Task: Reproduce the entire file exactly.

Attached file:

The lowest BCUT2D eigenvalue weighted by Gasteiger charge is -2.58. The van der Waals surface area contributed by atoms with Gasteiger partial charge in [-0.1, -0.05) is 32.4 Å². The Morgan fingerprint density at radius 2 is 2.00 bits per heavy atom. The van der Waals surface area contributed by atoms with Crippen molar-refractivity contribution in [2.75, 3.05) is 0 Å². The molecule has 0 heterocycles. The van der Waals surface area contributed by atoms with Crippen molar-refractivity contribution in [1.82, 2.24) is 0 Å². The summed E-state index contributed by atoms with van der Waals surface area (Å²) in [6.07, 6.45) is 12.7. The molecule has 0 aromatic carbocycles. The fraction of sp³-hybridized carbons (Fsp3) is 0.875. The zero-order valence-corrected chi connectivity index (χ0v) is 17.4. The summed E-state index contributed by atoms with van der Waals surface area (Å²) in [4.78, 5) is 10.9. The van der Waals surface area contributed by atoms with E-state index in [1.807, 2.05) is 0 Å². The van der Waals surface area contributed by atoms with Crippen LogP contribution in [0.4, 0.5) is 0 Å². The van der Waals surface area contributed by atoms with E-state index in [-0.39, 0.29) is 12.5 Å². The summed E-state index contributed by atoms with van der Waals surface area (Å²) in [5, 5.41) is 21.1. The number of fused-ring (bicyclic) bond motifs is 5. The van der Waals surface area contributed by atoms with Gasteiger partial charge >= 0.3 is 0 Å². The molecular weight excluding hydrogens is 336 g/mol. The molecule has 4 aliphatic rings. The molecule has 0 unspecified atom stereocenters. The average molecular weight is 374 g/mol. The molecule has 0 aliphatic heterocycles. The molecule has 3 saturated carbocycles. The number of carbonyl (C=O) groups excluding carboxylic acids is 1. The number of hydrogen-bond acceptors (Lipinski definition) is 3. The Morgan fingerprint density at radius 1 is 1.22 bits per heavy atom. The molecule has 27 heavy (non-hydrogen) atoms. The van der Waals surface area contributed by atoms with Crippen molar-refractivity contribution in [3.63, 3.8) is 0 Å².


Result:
The lowest BCUT2D eigenvalue weighted by Gasteiger charge is -2.58. The van der Waals surface area contributed by atoms with Gasteiger partial charge in [-0.1, -0.05) is 32.4 Å². The Morgan fingerprint density at radius 2 is 2.00 bits per heavy atom. The van der Waals surface area contributed by atoms with Crippen molar-refractivity contribution in [2.75, 3.05) is 0 Å². The molecule has 0 heterocycles. The van der Waals surface area contributed by atoms with Crippen molar-refractivity contribution in [1.82, 2.24) is 0 Å². The summed E-state index contributed by atoms with van der Waals surface area (Å²) in [6.07, 6.45) is 12.7. The molecule has 0 aromatic carbocycles. The fraction of sp³-hybridized carbons (Fsp3) is 0.875. The zero-order valence-corrected chi connectivity index (χ0v) is 17.4. The summed E-state index contributed by atoms with van der Waals surface area (Å²) in [4.78, 5) is 10.9. The van der Waals surface area contributed by atoms with E-state index in [1.807, 2.05) is 0 Å². The van der Waals surface area contributed by atoms with Crippen LogP contribution in [0.4, 0.5) is 0 Å². The van der Waals surface area contributed by atoms with E-state index in [-0.39, 0.29) is 12.5 Å². The summed E-state index contributed by atoms with van der Waals surface area (Å²) in [5, 5.41) is 21.1. The number of fused-ring (bicyclic) bond motifs is 5. The van der Waals surface area contributed by atoms with Gasteiger partial charge >= 0.3 is 0 Å². The molecular weight excluding hydrogens is 336 g/mol. The molecule has 4 aliphatic rings. The molecule has 0 unspecified atom stereocenters. The average molecular weight is 374 g/mol. The molecule has 0 aliphatic heterocycles. The molecule has 3 saturated carbocycles. The number of carbonyl (C=O) groups excluding carboxylic acids is 1. The number of hydrogen-bond acceptors (Lipinski definition) is 3. The Morgan fingerprint density at radius 1 is 1.22 bits per heavy atom. The molecule has 27 heavy (non-hydrogen) atoms. The van der Waals surface area contributed by atoms with Crippen molar-refractivity contribution in [3.63, 3.8) is 0 Å².